Darien liked Johnny Cool.  Two of Vince Santangelo’s men had roughed up the dame, well more than that, and Johnny Cool number two had made sure they paid big style.  There are no suspended sentences in the Sicilian mountains, man, you know what I mean.   Something about Johnny Cool attracted this Darien Guinness.  She said he was the only man that had never told her lies and she knew he was honest because what he told her was so terrible.  But when she read about how the two kids had seen their old man Lennart Crandall dive out of the water instead of in, well, the dame knew although it had been fun with Johnny Cool the time had come to fold the cards.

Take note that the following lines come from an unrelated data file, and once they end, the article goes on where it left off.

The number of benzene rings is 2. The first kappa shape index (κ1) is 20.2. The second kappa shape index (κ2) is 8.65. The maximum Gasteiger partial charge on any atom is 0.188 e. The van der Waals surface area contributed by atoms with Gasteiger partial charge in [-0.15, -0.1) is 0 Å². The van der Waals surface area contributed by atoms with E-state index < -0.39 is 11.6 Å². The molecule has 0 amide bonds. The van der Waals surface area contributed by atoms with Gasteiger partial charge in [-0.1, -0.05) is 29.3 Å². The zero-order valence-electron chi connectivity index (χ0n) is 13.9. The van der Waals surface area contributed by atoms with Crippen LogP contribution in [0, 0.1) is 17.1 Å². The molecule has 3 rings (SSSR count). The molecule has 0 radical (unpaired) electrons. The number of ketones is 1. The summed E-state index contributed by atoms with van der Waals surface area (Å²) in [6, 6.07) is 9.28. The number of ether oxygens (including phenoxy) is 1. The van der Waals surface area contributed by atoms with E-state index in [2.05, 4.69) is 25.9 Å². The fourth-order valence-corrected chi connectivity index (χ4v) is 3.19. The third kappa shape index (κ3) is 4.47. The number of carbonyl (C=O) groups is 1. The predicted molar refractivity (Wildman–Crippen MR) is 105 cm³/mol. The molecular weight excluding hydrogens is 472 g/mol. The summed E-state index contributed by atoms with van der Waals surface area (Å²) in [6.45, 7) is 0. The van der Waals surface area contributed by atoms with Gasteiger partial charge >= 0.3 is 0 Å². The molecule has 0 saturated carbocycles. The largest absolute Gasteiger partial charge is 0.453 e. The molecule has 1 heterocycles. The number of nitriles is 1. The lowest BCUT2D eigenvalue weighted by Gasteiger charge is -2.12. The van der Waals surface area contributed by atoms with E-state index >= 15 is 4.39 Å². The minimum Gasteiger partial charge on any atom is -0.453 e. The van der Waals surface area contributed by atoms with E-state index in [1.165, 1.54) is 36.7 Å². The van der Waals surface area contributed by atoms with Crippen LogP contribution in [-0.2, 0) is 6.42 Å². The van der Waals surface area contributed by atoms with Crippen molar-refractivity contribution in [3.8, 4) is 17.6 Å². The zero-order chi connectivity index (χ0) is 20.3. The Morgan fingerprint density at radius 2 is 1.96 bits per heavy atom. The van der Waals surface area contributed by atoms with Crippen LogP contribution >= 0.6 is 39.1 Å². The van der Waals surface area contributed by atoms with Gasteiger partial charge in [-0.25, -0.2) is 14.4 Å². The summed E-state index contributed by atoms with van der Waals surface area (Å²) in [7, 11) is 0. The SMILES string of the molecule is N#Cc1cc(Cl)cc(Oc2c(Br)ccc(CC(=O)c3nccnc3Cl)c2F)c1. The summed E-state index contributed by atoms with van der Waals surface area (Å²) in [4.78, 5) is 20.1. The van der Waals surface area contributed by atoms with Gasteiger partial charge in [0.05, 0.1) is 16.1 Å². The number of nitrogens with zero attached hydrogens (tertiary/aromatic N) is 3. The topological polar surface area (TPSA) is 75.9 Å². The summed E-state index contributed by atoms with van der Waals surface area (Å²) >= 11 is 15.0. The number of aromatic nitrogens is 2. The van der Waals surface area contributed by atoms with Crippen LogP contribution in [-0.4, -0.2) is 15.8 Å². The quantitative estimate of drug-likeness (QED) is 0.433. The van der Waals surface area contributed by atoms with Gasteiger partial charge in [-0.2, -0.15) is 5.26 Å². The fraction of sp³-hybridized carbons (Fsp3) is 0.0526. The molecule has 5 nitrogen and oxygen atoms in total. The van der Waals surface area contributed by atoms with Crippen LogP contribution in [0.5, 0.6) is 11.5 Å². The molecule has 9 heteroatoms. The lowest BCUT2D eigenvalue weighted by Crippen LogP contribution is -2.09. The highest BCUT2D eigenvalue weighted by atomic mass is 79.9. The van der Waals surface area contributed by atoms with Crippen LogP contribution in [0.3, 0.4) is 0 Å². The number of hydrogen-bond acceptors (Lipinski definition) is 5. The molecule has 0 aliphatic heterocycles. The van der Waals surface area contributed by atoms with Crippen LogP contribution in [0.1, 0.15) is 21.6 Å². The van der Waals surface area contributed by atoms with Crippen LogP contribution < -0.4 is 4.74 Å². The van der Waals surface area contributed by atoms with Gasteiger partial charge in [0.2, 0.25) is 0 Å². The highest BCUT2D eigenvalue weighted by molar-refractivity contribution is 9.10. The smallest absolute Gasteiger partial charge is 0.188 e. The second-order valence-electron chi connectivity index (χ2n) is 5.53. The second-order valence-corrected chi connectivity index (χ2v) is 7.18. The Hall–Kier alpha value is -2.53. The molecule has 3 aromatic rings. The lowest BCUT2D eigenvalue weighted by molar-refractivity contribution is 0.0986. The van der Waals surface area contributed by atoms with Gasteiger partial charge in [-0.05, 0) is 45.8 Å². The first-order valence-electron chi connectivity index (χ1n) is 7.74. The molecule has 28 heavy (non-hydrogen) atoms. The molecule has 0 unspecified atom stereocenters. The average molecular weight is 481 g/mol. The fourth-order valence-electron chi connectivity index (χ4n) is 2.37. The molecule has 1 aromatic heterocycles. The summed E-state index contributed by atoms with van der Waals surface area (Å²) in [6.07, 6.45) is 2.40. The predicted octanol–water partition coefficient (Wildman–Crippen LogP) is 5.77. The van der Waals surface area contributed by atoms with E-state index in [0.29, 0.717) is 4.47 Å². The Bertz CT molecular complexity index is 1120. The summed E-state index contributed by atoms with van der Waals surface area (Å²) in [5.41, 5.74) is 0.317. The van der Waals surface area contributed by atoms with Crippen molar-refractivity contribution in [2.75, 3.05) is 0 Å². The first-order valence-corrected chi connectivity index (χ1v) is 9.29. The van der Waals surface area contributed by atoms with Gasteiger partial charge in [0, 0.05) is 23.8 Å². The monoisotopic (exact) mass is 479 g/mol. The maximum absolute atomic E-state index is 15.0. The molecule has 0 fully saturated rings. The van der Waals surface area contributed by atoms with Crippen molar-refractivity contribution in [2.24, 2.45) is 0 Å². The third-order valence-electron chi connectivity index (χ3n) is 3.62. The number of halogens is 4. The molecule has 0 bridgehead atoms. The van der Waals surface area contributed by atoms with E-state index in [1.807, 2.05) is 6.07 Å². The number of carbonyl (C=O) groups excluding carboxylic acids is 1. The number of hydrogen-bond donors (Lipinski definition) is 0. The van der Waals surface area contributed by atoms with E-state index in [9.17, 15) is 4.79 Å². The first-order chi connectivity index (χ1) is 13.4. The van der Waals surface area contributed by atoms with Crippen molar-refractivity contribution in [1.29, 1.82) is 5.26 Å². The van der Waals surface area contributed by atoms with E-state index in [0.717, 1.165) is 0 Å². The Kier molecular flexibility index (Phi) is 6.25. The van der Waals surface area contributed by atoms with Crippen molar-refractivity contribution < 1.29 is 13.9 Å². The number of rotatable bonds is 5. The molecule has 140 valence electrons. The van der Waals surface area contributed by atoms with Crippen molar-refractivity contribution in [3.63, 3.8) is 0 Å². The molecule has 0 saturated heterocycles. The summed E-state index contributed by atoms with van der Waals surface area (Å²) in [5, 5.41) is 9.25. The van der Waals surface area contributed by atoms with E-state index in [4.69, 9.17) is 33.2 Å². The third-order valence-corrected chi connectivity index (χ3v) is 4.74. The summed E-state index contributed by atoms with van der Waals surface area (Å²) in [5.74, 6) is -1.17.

Johnny and Darien were supposed to meet in some Italian restaurant in New York but Darien needed to call it quits and the best way she knew was to tell the hoods.  They were waiting for Johnny Cool.  Darien Guiness confessed to the cops that she had driven the car that Johnny used before he scattered Crandall over the pool.  The babe looked sweet in court, and the judge gave Darien a suspended sentence providing she went for psychiatric treatment.  The defence lawyer claimed the woman was a victim, and maybe she was because these days she works with children and raises money to support those places where drunks dry out.  The rest you must have heard.  Johnny Cool number one died in bed, not asleep I heard, something to do with a girl half his age.  Johnny Cool number two had a hard time with the number of hoods waiting for him but he waited for the right cards to fall, one of those hands when the stars aligned, and somehow he got out of there.  Johnny Cool number one, who at the point was still breathing, managed to get his boy out of the States.  Johnny Cool number two doesn’t get around much these days I heard but he is out there, somewhere in the Sicily mountains and with the people he cares about.   No more inside straights for Salvatore Giordano, thank God.